VOICES IN THE WHIRLWIND: And Other Essays by Ezekiel Mphahlele

VOICES IN THE WHIRLWIND: And Other Essays

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KIRKUS REVIEW

A long-winded but occasionally informative group of essays which wind around the usual topics of black writing (American, African, and European) anent politics, the educational system, white culture in general, etc. The author, in voluntary exile from South Africa, is best when he is most specific, as in his discussion of South African censorship, and least effective when he propagandizes about the future state of black poetry, which he believes should have sociopolitical purpose. The lengthy title essay is the worst: superficial criticisms of semi-regurgitated English aesthetic theory incoherently entwined with bits of black American or African poetry all leading to obvious and expected truisms. Nonetheless, the book is useful for identifying both the genesis and current state of the various strands of black writing, particularly poetry, which is interestingly schizophrenic in its rebellion from the tradition from which it springs.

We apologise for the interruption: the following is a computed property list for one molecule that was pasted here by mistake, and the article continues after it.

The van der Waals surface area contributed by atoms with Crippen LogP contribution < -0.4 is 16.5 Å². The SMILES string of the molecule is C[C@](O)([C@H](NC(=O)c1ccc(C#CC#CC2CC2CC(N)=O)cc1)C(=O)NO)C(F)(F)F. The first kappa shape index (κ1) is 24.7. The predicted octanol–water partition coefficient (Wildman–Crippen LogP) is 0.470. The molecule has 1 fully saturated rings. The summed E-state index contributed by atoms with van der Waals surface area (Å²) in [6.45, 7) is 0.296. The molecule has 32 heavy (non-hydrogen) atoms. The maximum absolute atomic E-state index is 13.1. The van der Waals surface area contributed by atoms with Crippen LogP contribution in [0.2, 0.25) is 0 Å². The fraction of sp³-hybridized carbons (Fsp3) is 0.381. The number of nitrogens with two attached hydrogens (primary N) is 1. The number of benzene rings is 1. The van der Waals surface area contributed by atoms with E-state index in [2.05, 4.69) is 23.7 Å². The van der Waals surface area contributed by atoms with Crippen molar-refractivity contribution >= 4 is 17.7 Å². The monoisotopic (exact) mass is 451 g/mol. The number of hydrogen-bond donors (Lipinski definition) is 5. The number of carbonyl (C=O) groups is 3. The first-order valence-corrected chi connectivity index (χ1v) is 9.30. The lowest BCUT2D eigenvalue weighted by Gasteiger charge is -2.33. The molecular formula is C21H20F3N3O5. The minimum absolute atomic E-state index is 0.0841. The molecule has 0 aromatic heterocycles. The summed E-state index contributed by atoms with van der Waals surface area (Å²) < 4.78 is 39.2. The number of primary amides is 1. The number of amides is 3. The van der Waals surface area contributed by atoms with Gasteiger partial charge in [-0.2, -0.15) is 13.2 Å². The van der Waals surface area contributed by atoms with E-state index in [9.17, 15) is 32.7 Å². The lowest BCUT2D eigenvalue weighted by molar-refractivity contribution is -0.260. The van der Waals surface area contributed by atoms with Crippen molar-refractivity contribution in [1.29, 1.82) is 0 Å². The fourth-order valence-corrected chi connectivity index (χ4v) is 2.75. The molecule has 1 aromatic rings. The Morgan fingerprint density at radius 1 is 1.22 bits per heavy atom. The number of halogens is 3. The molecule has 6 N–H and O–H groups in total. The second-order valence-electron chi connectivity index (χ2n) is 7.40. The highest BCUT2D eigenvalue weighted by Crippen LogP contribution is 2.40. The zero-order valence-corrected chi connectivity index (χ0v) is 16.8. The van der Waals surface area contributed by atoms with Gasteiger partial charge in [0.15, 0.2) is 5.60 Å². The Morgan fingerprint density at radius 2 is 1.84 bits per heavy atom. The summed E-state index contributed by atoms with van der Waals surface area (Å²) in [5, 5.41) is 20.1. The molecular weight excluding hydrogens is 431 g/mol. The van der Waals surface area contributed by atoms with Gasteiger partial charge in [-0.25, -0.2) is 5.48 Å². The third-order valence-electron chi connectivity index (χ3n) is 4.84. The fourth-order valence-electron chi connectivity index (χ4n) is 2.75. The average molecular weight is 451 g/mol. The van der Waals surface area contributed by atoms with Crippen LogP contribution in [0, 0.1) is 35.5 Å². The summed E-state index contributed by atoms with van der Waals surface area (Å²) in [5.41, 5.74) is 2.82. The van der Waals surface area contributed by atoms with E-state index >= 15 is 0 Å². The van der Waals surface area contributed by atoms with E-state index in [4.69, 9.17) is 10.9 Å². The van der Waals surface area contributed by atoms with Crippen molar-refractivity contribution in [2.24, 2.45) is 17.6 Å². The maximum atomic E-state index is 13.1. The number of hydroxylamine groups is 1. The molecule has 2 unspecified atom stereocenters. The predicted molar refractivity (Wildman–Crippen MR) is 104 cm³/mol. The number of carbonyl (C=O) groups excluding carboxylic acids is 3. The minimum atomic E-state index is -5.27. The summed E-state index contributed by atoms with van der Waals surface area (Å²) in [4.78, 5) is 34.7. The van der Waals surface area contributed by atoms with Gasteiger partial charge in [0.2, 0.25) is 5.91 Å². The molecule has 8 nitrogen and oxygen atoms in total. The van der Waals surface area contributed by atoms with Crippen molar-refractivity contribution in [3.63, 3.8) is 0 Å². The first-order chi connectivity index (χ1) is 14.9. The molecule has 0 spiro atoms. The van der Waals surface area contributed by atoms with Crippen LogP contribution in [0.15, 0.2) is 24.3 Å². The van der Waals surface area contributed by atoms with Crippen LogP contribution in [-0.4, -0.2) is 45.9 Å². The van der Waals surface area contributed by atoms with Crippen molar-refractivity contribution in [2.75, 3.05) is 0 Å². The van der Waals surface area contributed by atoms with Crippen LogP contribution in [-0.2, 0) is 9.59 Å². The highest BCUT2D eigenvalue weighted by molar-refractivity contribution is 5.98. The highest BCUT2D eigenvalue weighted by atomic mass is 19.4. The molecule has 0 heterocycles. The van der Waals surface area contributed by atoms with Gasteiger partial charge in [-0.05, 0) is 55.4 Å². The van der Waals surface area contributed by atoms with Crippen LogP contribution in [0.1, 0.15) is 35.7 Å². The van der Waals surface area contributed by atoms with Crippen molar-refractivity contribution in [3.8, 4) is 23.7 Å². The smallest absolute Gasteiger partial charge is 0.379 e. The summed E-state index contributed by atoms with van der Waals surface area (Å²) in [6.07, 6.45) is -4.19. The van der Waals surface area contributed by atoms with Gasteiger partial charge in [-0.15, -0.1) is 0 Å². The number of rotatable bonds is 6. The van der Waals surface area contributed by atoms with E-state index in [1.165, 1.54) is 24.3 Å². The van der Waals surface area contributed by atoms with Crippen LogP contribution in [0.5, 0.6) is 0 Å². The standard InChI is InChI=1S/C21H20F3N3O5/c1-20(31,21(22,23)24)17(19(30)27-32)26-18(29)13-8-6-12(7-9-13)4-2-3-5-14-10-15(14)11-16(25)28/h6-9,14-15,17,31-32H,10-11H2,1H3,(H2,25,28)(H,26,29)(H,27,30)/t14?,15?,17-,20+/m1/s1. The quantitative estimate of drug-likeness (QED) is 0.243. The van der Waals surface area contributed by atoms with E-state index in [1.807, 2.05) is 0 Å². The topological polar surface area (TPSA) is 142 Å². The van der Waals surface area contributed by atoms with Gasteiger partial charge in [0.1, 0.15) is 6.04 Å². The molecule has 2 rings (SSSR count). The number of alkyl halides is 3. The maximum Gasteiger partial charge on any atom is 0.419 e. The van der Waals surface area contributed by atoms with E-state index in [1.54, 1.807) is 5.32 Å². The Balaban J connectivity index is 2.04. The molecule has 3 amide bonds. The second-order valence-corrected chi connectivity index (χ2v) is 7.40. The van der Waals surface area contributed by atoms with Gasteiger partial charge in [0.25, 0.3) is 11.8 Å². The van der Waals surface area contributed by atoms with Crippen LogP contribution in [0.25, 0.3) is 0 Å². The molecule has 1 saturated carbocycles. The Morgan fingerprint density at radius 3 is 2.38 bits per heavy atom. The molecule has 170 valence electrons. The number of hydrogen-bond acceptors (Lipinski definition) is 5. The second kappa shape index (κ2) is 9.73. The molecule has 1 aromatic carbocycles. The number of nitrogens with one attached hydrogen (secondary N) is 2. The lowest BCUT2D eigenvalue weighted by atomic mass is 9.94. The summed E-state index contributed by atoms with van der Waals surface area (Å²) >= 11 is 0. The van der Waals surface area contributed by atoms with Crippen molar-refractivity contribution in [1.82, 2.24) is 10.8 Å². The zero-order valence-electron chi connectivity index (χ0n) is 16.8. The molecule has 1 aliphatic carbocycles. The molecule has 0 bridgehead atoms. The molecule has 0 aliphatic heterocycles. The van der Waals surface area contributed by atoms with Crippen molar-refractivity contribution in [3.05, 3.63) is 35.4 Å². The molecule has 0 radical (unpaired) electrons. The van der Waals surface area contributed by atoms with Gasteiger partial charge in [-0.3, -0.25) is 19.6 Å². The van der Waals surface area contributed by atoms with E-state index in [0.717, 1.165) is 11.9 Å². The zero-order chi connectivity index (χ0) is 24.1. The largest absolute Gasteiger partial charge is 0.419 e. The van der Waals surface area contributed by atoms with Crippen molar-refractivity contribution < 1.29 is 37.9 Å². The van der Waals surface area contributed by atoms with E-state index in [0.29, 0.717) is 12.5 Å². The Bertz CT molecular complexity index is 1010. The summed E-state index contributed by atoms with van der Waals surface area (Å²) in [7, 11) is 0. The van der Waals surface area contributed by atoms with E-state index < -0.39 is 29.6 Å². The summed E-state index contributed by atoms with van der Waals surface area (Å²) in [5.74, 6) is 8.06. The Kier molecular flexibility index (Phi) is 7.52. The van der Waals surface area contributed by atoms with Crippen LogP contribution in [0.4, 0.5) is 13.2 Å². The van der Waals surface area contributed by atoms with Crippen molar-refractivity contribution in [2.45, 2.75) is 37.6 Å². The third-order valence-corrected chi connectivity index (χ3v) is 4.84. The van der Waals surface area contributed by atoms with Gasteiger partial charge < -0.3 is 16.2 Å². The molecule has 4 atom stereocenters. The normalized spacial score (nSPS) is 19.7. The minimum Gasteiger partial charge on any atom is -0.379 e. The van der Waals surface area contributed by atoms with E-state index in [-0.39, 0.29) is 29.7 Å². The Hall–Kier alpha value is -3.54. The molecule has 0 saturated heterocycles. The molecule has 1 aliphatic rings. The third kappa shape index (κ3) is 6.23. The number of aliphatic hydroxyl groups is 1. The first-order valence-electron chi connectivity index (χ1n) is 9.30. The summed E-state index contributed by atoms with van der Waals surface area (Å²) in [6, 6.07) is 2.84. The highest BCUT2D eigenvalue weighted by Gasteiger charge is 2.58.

Pub Date: May 1st, 1972
Publisher: Hill & Wang